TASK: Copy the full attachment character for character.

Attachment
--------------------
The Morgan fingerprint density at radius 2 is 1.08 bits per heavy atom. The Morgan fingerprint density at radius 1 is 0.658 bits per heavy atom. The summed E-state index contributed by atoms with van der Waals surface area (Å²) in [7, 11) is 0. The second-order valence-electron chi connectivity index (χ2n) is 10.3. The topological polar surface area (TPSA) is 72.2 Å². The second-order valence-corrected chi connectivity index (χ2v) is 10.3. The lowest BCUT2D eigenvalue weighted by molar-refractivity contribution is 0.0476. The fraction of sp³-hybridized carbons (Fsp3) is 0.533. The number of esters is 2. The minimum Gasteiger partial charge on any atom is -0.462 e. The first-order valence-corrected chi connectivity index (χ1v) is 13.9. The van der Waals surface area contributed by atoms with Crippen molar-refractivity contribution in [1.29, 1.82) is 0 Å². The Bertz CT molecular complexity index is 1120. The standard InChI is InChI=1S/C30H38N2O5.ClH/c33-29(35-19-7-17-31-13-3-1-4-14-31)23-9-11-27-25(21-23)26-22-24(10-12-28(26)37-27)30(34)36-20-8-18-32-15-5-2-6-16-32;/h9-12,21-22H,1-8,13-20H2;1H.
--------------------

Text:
The Morgan fingerprint density at radius 2 is 1.08 bits per heavy atom. The Morgan fingerprint density at radius 1 is 0.658 bits per heavy atom. The summed E-state index contributed by atoms with van der Waals surface area (Å²) in [7, 11) is 0. The second-order valence-electron chi connectivity index (χ2n) is 10.3. The topological polar surface area (TPSA) is 72.2 Å². The second-order valence-corrected chi connectivity index (χ2v) is 10.3. The lowest BCUT2D eigenvalue weighted by molar-refractivity contribution is 0.0476. The fraction of sp³-hybridized carbons (Fsp3) is 0.533. The number of esters is 2. The minimum Gasteiger partial charge on any atom is -0.462 e. The first-order valence-corrected chi connectivity index (χ1v) is 13.9. The van der Waals surface area contributed by atoms with Crippen molar-refractivity contribution in [1.29, 1.82) is 0 Å². The Bertz CT molecular complexity index is 1120. The standard InChI is InChI=1S/C30H38N2O5.ClH/c33-29(35-19-7-17-31-13-3-1-4-14-31)23-9-11-27-25(21-23)26-22-24(10-12-28(26)37-27)30(34)36-20-8-18-32-15-5-2-6-16-32;/h9-12,21-22H,1-8,13-20H2;1H.